At the end of my last blog I told how following a drink binge five months into sobriety, I had gone straight to an AA meeting the next day. I’ve not learned too much about AA just yet, I’ve attended a few meetings, shared, I’ve read The Big Book (albeit skim-read, if I’m honest, I find the biblical tone of the BB a bit wearing). I’ve read Russell Brand’s version of The 12 Steps (far more easy-read and if I get bored I can stare at his image on the cover for few minutes to cheer myself up) and I’ve chatted to members of The Fellowship. Aside of AA I am learning a lot.
There have been two huge revelations for me: firstly, characteristics of my alcohol addiction are evident in lots of other areas of my life, I take everything I do to the nth degree. Secondly, if I’m going to follow a Step Program, it is going to require a lot of introspection. When I realised these things, yesterday, I cried. I cried solidly for an hour. I am not a crier. I’m not even a sniffler. For me, I’m not sure I want to introspect, to “go there”. I’m a simpleton, I can’t drink so I don’t drink but the reality of that mantra has been that I’ve often been unhappy as a non-drinker, lost. I don’t want to be unhappy and lost so maybe, unfortunately, “there” is where I need to “go”.
I’m a drinker. A lush. Being a drinker has been a fundamental part of my identity since being a teenager. I’ve wondered where it all began. If there was silver bullet that drove me to drink. The conclusion is that no, there wasn’t. I’ve had my fair share of life issues but there was no one trigger that specifically tipped me over that boundary of social drinker to the dogged, determined, obsessive drinker that I became. For me it was probably a combination of things: my personality, my relentless desire to have fun, my tendency to take everything to the extreme, my constant need for distraction from boredom and my intense dislike of negative feelings and emotions – they were to be kept firmly squashed down. I used an external power source – alcohol – to deal with life, to deal with the relentless boredom I find in a “normal” life. What I do now know, is that power source is more trouble than it’s worth, time to find a new one.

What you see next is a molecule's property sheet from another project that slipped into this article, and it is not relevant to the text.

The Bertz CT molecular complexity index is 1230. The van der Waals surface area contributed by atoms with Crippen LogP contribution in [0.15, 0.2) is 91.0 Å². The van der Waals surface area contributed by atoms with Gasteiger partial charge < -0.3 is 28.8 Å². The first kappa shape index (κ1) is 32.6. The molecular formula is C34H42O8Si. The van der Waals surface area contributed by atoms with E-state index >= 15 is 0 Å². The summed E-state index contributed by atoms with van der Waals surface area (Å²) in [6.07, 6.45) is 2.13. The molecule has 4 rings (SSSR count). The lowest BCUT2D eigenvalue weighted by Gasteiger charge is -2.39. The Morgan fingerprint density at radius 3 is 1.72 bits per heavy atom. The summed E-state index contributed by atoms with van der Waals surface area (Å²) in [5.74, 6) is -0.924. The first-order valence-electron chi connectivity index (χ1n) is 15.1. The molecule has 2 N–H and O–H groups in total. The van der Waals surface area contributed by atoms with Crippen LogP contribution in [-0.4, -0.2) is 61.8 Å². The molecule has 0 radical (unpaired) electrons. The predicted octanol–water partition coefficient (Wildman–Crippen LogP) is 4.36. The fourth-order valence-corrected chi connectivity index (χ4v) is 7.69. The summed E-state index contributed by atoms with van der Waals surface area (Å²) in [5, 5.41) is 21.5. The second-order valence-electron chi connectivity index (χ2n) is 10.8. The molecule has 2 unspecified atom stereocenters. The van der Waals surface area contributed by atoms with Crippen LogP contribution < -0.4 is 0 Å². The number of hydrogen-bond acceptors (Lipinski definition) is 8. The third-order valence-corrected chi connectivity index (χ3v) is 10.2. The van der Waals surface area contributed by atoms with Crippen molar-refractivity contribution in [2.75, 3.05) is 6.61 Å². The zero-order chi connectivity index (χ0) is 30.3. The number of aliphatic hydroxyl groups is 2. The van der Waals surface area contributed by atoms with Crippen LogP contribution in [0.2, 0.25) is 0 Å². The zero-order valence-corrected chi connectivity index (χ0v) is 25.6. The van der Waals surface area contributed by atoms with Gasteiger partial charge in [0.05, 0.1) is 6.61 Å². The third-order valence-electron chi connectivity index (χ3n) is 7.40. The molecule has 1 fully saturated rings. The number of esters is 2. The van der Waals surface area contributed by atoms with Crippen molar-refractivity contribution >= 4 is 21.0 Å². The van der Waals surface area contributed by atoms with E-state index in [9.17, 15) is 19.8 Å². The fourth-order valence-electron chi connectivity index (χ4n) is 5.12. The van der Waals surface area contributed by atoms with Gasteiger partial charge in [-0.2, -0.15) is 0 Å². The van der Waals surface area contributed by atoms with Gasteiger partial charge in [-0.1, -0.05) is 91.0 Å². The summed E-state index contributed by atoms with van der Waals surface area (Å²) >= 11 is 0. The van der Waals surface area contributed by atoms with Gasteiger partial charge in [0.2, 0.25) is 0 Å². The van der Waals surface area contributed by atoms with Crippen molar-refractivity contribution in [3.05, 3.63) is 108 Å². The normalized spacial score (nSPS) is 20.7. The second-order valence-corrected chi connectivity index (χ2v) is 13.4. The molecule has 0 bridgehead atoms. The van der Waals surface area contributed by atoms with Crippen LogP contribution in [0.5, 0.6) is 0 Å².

To say I’ve always been an alcoholic is a bit harsh (unfair to me as a toddler) but I certainly always had an obsession with pubs and drink. My parents weren’t big drinkers, we didn’t go to pubs as kids (I was a kid in the early 1980s, well before the heady days of Whacky Warehouse and kids menus in Wetherspoons), there was rarely alcohol in the house but I had a bizarre obsession with pubs. I have an early memory of being involved in a school project to interview local shopkeepers, it was a council estate with a traditional row of shops and a 1950s brick-built pub in the middle. I was about 8-years old and was ecstatic when I was allocated the pub landlord as my interview (a sign of things to come?). We 8 year olds were dispatched to do our interviews (this was long before the days of Operation Yewtree), and I was beyond excited to finally get a glimpse inside this denizen of adulthood, to finally see behind the smoky windows, to understand what a “snug” was. Even as a child I would cross the street to get a whiff of that salty mix of stale beer, fags and rancid carpet as a pub door swung open, I was desperate to get inside one. So you can imagine my disappointment when the landlord wouldn’t let me in as “it was no place for a little girl” (I now know that to be true, that pub is a shithole), and I had to conduct the interview on the front steps. My obsession rolled on.